Where did all those wires go?
From the dark days of analog, we are used to many
wires and cables coming out of the back of the capture card. With DV, there
is only one thin cable. This cable, the
Firewire, carries both video and audio, it carries device control
signals, and it does it in both directions. There's
no video in and video out, no audio in and out, no left or right, only
one wire between your camcorder and your capture card.
This is a Firewire cable,
using "Gameboy" style connectors
made by Molex. This picture shows
the standard 6-pin plug (front) and the 4-pin plug (rear) used by Sony
on their DV camcorders. Two of
the six pins on a Firewire plug carry power. The Sony camcorders don't
need this wire pair because
the camcorders run under
their own power.
DV & Firewire Editing Workflow
Step 1: Compression in camera.
As video is being shot, it is compressed and converted to digital
form in the camcorder. What used to be "video" now sits on a digital tape.
This digital tape can be played in a digital tape drive, such as the one
in your camcorder, in a DVCR, or in a standalone unit such as the DVDrive
sold by FAST.
Step 2: A transfer, please! DV
data, not video, is transferred electronically via the firewire to
the computer's hard disk. This not a capture process. it's a file copy
process. The copy process can be handled by a driver
camouflaged as a regular capture driver, or by a standalone utility. This
is specific to the individual implementation of the driver for the various
DV/Firewire boards, and it can also change as matter progress. The
hard drive has to be fast enough to cope with the 3.7 MByte/sec data rate
(plus some overhead). Theoretically, it is possible to stop the tape and
restart if and when the hard drives can't cope with the data rate, but
this is an involved process and may not be implemented in early versions
of DV drivers.
Step 3: You want it wrapped?
During the copy process, the DV data is "wrapped" into a file format commonly
understood by computers, in this case either AVI for Video for Windows
or Quicktime for the Mac. Both file formats allow for "installable
compressors," also known as codecs. AVI for instance can work with a multitude
of installable compressors, such as Indeo, Cinepack, VDO, etc. to name
just a few. The compressed DV data is treated like data produced by just
another installable compressor. As a matter of fact, there is a DV compressor/decompressor
(codec) installed on your system. But during the file copy process,
this codec is not needed. We'll cover that later in more detail.
Step 4: Look, Ma, no codec!
After the copy process has been finished, the DV data is sitting
on your hard drive, wrapped into a file format any standard editing application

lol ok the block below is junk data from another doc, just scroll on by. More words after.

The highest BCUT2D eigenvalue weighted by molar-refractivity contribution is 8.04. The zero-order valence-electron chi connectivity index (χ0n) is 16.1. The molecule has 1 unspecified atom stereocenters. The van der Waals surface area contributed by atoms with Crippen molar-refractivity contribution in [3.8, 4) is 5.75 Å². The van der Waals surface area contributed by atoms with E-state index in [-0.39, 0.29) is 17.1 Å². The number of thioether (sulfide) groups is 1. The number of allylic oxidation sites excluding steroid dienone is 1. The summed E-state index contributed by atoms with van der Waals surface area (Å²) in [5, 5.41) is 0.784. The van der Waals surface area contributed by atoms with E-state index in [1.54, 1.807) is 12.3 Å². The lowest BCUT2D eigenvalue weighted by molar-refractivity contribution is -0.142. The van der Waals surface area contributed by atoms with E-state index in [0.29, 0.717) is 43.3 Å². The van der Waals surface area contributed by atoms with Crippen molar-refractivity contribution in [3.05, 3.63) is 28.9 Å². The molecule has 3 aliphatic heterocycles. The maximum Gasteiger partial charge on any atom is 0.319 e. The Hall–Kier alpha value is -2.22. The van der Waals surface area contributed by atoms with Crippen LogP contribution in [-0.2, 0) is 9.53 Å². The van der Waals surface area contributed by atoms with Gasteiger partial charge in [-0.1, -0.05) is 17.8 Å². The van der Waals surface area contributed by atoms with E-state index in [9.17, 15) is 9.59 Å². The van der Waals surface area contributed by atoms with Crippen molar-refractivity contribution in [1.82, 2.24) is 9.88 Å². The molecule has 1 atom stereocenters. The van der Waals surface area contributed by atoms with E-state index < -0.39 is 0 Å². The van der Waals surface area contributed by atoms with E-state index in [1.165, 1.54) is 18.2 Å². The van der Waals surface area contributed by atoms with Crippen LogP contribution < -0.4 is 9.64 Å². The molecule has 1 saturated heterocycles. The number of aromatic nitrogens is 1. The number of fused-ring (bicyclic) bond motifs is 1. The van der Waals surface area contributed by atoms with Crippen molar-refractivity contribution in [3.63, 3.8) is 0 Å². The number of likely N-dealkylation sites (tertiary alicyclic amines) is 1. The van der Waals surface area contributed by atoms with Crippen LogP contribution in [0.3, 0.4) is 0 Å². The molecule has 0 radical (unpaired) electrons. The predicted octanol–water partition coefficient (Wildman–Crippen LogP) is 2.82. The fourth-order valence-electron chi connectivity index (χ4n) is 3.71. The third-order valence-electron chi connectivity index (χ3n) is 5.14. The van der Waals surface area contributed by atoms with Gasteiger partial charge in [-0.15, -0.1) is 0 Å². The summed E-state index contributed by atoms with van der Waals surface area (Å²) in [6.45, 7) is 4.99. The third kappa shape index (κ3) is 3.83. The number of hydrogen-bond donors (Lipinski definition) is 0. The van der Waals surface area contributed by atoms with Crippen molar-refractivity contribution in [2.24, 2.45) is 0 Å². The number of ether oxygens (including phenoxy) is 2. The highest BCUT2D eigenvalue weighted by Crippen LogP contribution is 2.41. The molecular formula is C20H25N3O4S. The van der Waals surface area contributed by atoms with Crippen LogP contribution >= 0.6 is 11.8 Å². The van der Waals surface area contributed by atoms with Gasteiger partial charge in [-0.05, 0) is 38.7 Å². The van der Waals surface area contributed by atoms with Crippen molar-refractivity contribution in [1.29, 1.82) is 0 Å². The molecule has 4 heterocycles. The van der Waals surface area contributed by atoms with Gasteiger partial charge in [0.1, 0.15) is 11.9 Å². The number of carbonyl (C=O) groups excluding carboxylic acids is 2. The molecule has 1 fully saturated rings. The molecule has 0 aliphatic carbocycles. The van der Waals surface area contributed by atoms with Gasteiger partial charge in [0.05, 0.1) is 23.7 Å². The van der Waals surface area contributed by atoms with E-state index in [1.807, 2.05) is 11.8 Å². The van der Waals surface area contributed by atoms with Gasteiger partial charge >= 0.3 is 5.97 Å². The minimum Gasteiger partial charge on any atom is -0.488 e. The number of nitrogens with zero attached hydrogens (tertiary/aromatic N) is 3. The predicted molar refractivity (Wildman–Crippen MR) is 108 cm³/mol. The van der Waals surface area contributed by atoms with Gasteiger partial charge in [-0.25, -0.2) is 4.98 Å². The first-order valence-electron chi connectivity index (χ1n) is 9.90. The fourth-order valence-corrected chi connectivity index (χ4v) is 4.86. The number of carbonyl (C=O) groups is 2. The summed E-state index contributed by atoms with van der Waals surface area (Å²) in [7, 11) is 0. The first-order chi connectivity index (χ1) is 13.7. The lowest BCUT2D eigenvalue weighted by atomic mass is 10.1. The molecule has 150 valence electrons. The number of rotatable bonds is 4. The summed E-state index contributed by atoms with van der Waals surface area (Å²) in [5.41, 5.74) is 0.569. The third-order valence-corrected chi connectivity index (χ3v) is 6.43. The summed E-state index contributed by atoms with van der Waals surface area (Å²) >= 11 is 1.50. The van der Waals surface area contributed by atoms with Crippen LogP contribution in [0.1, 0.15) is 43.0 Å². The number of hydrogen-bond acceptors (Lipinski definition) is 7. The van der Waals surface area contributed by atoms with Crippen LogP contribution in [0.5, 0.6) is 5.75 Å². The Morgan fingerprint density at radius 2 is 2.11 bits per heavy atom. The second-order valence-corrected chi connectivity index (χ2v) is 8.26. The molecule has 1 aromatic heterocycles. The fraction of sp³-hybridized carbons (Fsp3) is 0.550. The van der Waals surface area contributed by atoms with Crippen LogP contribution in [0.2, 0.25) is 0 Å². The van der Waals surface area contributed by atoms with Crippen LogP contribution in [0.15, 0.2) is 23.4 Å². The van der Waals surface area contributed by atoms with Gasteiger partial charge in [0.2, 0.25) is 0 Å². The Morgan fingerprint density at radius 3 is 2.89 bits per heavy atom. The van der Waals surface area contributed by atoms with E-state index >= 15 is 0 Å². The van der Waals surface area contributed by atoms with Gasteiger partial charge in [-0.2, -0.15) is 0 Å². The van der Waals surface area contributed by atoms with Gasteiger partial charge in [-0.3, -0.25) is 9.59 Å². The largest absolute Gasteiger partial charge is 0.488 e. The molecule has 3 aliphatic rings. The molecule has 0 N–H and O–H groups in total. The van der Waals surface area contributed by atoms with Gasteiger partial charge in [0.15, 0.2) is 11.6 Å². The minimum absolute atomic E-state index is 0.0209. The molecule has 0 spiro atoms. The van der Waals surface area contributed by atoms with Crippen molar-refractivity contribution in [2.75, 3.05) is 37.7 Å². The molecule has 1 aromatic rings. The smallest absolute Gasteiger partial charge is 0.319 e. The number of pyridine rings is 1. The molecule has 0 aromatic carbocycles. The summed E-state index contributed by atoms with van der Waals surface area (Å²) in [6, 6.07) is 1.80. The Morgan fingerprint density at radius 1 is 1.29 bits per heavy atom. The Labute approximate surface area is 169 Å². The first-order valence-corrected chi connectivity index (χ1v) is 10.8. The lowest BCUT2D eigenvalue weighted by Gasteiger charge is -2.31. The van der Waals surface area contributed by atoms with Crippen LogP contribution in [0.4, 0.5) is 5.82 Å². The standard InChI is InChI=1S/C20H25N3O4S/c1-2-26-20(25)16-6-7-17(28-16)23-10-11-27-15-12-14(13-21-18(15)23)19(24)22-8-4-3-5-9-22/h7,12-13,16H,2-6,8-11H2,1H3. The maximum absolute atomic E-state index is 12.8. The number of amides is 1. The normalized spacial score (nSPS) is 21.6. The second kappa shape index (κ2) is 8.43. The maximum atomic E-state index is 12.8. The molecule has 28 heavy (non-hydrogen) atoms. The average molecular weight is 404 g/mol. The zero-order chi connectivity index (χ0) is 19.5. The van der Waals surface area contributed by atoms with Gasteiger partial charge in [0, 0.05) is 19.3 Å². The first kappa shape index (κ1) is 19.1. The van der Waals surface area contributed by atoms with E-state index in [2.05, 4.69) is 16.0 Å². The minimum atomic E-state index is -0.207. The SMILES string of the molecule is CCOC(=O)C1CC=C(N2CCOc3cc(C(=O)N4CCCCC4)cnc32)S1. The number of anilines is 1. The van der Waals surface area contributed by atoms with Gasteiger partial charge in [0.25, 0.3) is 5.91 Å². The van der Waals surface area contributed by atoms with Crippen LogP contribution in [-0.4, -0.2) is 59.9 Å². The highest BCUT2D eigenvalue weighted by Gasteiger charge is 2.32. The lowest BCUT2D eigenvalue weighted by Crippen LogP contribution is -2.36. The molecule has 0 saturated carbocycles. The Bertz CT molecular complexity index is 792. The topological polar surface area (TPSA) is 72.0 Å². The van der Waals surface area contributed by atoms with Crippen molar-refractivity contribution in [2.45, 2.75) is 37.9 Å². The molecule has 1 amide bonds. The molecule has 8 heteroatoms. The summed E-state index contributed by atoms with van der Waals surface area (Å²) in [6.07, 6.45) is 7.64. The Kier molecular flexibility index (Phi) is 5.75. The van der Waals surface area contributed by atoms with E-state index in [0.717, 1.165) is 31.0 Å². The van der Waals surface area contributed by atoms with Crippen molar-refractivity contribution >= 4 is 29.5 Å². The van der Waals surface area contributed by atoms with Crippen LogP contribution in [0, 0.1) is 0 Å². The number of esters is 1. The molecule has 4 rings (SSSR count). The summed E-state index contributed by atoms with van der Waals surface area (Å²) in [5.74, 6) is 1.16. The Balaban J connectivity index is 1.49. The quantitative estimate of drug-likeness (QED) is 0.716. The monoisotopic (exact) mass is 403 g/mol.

can process. Note: The actual DV data has not changed. It hasn't been touched
by a codec, it hasn't been recompressed, changed or altered.
Step 5: DV Premieres. To edit
your clips, you use any standard editing application that can work with
industry standard file formats, such as the ubiquitous Adobe
Step 6: Ain't misbehavin'
During editing with a program like Premiere, your DV AVI or Quicktime movie
will behave just like any other video clips you used before.
Step 7: So where does
that codec come in? When, and only where Premiere adds filters
or transitions, Premiere needs the DV data in uncompressed form. For this,
Premiere will call the installed DV codec. Premiere will hand it
compressed frames retrieved from the AVI or QT file. Premiere receives
uncompressed RGB bitmaps back from the codec. Premiere then blends, filters,
combines, warps or alters these frames according to the specified transition.
When done, Premiere hands the finished RGB bitmap to the installed DV codec.
The codec compresses the bitmap to DV AVI or QT and hands it back to Premiere.
Premiere then stores it in the target file. The installed DV codec
can be implemented in hardware or in software. Read more about this interesting
Step 8: Don't touch that.
Clips without filters or transitions are not being touched by the codec
and simply copied to the target file. If you would have a project
which consists only of hard cuts, the codec wouldn't be called for editing
Step 9: Here we go again.
After all edits have been finished, the resulting file must be copied from
the computer to the DV device via Firewire. During this copying process,
the AVI or QT wrapper is removed, data specific to the receiving device
is adjusted or restored. This is usually done "on the fly" as data is sent
to the DV device. Some boards may need additional post processing.
The copy process usually is handled by a standalone utility, or by a Premiere
"Print to DV" plugin.
Step 10: (This is a
10-step program!) You are done! On your hard drive sits DV video,
most of it as pristine as you've shot it. No generation loss. You've
reached the holy grail of video editing. Right on your computer.